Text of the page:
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Travel Guide > Asia > Indonesia > Bali > South Bali

South Bali Sights & Attractions

  
 
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The South Bali region is asscoiated most with shopping, beaches and partying. It is far from bereft of interesting attractions though.

Kuta Beach

Famed Kuta Beach. This 5 km stetch of sand is one of key reasons why Bali has become such a hot tourist destination. With the inevitable crowds nowadays some of the associated romance has gone but it is still a great experience, especially at sunset. There are obvious access points throughout Kuta, Legian and Seminyak but none more popular than the long beachfront road in front of the Hard Rock Hotel (Jalan Pantai Kuta). In Legian, both Jalan Padma and Jalan Double Six run perpendicular to the beach and provide popular access. As you move north toward Seminyak, the beach becomes noticeably quieter and more laid back and the stretch at Petitenget is particularly recommended for those seeking to escape large crowds. The best way in for this northern stretch is via the Petitenget temple car park (Rp 3,000) located on Jalan Petitenget opposite the entrance to the Sentosa villa resort.

Bali Bomb Memorial

The Bali Bomb Memorial is a notable landmark on bustling Jalan Legian in Kuta at the site of the old Paddy's Bar and opposite the former site of the Sari Club (still an empty space next to the Billabong shop). A memorial to the 202 people killed in the dreadful Kuta bombings on 12th October 2002. Please be calm and silent while paying your respects. Every year on the annivesary of the atrocity, the local Balinese community hold a ceremony here to honour the dead and wounded.

Temples

Two of Bali's nine key directional temples lie in the south region and both are popular attractions for visitors. Either can be easily reached by visitors with independent transport and both are offered as headline atractions in organised tours. Please remember that (as with all temples in Bali), an appropriate sarong and sash must be worn when entering. You can either bring these with you or rent them for a nominal fee at the temple entrance.

Tanah Lot Temple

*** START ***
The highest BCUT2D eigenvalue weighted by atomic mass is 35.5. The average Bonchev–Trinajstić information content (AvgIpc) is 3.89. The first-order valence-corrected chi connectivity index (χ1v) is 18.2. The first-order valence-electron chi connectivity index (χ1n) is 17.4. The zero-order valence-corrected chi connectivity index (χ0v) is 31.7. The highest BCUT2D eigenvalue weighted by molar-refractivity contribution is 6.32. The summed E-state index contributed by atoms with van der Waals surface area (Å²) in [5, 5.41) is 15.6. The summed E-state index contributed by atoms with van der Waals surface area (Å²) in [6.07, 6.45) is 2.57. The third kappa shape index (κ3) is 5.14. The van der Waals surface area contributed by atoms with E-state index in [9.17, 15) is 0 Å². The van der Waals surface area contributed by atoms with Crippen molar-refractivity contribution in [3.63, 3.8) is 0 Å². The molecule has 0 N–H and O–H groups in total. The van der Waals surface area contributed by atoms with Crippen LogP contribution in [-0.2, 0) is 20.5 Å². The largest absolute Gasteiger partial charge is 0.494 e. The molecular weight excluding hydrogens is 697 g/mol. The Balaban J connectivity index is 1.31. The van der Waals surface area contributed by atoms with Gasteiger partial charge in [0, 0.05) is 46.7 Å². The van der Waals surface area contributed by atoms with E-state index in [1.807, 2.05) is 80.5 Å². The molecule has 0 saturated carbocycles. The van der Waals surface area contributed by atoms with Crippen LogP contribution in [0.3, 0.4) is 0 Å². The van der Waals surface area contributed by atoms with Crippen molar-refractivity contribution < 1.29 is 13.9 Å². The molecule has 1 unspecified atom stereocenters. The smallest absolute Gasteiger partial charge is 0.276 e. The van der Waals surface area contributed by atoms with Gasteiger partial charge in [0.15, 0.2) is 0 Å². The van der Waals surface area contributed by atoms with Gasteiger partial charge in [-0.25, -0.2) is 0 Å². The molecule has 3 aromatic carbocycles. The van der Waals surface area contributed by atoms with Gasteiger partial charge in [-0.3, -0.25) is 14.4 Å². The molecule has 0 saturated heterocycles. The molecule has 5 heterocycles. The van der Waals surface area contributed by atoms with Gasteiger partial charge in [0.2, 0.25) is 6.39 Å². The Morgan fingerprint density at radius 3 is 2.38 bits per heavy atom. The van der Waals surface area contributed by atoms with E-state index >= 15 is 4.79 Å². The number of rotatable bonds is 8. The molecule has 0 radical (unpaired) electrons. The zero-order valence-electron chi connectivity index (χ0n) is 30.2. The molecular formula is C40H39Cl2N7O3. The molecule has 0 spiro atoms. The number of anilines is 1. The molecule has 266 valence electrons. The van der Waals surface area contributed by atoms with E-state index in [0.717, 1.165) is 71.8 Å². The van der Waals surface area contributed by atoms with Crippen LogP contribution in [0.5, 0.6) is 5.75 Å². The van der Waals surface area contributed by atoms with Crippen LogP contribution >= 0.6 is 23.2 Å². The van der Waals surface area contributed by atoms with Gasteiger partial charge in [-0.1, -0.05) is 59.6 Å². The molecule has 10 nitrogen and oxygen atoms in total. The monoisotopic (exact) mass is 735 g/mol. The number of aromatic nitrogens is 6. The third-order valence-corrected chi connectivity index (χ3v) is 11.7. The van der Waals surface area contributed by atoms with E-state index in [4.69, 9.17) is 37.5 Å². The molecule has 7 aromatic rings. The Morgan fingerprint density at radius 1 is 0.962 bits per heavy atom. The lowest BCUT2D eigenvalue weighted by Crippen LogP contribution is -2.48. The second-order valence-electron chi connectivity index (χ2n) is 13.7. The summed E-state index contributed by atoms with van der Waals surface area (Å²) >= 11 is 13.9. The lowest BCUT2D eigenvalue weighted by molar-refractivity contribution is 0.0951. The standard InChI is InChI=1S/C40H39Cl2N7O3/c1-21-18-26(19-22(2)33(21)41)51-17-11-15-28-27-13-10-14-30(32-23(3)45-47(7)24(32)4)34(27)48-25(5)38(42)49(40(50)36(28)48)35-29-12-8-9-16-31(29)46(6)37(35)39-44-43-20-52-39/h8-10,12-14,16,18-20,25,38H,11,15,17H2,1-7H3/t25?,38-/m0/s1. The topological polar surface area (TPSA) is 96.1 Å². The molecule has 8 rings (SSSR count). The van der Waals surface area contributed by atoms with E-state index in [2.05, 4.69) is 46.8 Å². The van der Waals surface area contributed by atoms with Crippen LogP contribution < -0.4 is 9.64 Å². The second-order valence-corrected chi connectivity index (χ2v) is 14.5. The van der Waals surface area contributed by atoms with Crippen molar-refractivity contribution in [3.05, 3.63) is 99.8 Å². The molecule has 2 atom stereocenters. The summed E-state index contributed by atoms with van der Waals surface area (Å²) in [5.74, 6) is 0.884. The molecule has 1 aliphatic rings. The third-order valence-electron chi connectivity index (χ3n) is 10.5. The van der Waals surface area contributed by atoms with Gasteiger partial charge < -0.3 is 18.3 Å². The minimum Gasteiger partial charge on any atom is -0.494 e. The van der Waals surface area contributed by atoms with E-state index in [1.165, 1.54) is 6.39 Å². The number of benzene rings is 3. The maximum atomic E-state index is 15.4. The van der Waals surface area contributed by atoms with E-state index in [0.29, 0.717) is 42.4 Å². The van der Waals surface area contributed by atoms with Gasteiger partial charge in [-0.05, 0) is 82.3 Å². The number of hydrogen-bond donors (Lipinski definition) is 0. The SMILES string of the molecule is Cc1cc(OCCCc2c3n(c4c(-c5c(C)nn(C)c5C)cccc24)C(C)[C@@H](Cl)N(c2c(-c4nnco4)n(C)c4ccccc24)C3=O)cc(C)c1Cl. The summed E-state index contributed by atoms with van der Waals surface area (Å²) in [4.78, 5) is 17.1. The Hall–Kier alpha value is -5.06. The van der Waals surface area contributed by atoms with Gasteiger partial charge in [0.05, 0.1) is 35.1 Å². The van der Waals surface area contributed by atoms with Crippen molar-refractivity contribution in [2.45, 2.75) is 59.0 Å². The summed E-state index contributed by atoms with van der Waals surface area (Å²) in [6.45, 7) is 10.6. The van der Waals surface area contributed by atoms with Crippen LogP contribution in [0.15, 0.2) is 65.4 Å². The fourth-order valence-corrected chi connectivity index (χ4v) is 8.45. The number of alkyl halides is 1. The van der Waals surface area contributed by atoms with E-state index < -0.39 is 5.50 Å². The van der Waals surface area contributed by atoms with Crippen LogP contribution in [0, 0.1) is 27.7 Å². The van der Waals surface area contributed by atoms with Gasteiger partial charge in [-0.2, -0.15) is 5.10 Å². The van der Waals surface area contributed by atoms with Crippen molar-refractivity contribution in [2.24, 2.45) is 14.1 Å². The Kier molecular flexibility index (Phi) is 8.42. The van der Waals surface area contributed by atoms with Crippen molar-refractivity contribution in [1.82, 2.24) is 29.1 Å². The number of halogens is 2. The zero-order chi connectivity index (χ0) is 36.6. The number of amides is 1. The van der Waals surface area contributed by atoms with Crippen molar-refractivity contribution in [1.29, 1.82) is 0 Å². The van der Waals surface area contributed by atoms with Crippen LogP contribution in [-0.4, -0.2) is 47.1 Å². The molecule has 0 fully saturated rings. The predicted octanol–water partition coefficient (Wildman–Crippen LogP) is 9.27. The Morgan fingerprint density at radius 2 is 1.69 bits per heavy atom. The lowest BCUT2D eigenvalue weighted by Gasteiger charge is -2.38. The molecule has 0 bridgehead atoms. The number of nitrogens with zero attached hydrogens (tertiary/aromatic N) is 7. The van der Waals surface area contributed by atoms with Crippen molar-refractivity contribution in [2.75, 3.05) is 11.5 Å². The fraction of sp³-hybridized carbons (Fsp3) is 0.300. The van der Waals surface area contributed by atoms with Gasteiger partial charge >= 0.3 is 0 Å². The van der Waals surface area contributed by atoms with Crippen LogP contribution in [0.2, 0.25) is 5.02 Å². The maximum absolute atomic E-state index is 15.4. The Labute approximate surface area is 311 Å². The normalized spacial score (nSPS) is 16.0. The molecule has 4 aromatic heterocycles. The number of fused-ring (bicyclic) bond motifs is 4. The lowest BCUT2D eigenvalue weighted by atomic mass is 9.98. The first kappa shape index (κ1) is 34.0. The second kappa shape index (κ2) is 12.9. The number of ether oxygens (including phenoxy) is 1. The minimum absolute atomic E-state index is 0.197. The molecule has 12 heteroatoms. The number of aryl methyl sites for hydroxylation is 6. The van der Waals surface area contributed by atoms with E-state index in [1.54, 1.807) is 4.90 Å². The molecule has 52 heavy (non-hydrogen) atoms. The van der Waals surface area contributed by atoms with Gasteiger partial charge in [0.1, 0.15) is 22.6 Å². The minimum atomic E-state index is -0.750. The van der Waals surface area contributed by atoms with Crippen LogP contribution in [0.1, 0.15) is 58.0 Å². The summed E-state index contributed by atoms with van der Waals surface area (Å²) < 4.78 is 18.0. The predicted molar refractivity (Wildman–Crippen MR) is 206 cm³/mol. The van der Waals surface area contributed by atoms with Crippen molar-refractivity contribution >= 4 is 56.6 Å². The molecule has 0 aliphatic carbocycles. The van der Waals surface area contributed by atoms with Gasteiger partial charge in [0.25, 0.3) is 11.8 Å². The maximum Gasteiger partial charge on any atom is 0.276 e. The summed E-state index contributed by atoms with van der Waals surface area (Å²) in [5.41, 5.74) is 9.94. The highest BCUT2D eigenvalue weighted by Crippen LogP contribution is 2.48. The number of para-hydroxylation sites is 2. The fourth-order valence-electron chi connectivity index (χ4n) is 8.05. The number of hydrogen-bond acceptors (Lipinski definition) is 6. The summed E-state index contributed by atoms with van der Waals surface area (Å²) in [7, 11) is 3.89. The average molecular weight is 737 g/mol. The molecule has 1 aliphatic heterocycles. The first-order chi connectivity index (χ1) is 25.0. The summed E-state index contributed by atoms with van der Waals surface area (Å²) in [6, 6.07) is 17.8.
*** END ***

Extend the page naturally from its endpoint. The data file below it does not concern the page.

Tanah Lot Temple (Pura Tanah Lot) is located up the west coast from the main Kuta/Legian/Seminyak connurbation and takes between 45 minutes and 1 hour to reach by car. The temple is located on a rock just offshore and is said to be the work of revered 15th century Hindu priest Nirartha. This is an extremely popular tourist destination and the whole area is often very busy indeed, especially in the late afternoons, pre-sunset. The area between the car park (Rp 5,000 per vehicle) and the beach adjacent to the temple is a maze of souvenir shops selling just about every Balinese trinket imaginable. Once you have fought your way through the souvenir vendors to the beach (entrance Rp 10,000), you will see the magnificent temple perched on a rock just a few metres offshore. There is a footpath to the raised cliff area just to the south from where the views of the temple and the sunset behind it are outstanding. Photo-opportunities abound.

Uluwatu Temple

In the completely opposite direction at the southwestern most tip of the Bukit Peninsula sits Uluwatu Temple (Pura Uluwatu). The location of the temple is truly spectacular perched 75 metres up on a limestone cliff above crashing waves. There are more steep headlands on either side and sunsets over Uluwatu are a sight to behold. Though a small temple was claimed to have existed beforehand, the structure was significantly expanded by a Javanese sage, Empu Kuturan in the 11th Century. Another sage from East Java, Dang Hyang Nirartha is credited for constructing the padmasana shrines and is claimed to have attained Moksha here. You are free to walk around the temple grounds but the central courts can only be entered during special rituals. The temple is inhabited by large number of monkeys, who are extremely adept at snatching visitors' belonging, including bags, cameras and eyeglasses. Keep a very close grip on all your belongings and stow away your eyeglasses if at all possible. If you do have something taken, the monkeys can usually be induced to exchange it for some fruit. Needless to say, rewarding the monkeys like this only encourages them to steal more. Locals and even the temple priests will be happy to do the job for you.

A trip to Uluwatu combines well with seeing the relatively quiet white sand beaches on the west coast of the Bukit Peninsula. Since the degradation of Dreamland beach by the huge Pecatu Graha development, the most popular and easiest to reach is Padang-Padang. This lies about 4 km north of Uluwatu temple and is accessed from the obvious bridge on the main road (you cannot miss this). The beach is in an attractive cove and is quite deep at low tide. The waves are big here and Padang-Padang is popular with surfers. Only the strongest swimmers should consider entering the water.

Others

  • Bukit Peninsula - the rugged southernmost part of Bali which is home to the stunningly located clifftop temple at Uluwatu
  • Canggu - black sand beaches, surfing and rolling rice paddies
  • Nusa Dua - an enclave of high-end resorts
  • Tanah Lot - one of Bali's important directional temples and a world renowned golf course, the sunset here is to die for




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